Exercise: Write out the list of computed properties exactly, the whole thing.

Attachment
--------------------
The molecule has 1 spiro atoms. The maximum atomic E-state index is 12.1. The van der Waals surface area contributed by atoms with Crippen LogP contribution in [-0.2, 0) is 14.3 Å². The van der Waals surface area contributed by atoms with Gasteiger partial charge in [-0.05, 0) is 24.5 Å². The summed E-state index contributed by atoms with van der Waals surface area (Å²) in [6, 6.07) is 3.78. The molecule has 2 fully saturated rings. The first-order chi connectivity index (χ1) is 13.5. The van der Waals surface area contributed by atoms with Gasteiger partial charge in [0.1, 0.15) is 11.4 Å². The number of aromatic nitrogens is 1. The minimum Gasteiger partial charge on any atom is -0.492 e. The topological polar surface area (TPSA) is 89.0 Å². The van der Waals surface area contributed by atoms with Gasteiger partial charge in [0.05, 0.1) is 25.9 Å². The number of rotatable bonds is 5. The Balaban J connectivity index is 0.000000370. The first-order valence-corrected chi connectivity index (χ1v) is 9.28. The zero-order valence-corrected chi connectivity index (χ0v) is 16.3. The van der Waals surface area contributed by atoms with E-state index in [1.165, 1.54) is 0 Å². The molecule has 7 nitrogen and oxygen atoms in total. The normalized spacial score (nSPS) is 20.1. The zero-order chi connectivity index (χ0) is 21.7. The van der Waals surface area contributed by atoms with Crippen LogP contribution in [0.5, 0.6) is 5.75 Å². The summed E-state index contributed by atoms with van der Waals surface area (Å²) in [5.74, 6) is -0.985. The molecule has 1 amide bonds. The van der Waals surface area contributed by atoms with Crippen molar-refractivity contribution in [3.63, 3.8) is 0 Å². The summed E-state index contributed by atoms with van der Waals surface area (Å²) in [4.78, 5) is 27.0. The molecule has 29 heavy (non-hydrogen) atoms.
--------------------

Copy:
The molecule has 1 spiro atoms. The maximum atomic E-state index is 12.1. The van der Waals surface area contributed by atoms with Crippen LogP contribution in [-0.2, 0) is 14.3 Å². The van der Waals surface area contributed by atoms with Gasteiger partial charge in [-0.05, 0) is 24.5 Å². The summed E-state index contributed by atoms with van der Waals surface area (Å²) in [6, 6.07) is 3.78. The molecule has 2 fully saturated rings. The first-order chi connectivity index (χ1) is 13.5. The van der Waals surface area contributed by atoms with Gasteiger partial charge in [0.1, 0.15) is 11.4 Å². The number of aromatic nitrogens is 1. The minimum Gasteiger partial charge on any atom is -0.492 e. The topological polar surface area (TPSA) is 89.0 Å². The van der Waals surface area contributed by atoms with Gasteiger partial charge in [0.05, 0.1) is 25.9 Å². The number of rotatable bonds is 5. The Balaban J connectivity index is 0.000000370. The first-order valence-corrected chi connectivity index (χ1v) is 9.28. The zero-order valence-corrected chi connectivity index (χ0v) is 16.3. The van der Waals surface area contributed by atoms with E-state index in [1.165, 1.54) is 0 Å². The molecule has 7 nitrogen and oxygen atoms in total. The normalized spacial score (nSPS) is 20.1. The zero-order chi connectivity index (χ0) is 21.7. The van der Waals surface area contributed by atoms with Crippen LogP contribution in [0.5, 0.6) is 5.75 Å². The summed E-state index contributed by atoms with van der Waals surface area (Å²) in [5.74, 6) is -0.985. The molecule has 1 amide bonds. The van der Waals surface area contributed by atoms with Crippen molar-refractivity contribution in [3.63, 3.8) is 0 Å². The summed E-state index contributed by atoms with van der Waals surface area (Å²) in [4.78, 5) is 27.0. The molecule has 29 heavy (non-hydrogen) atoms.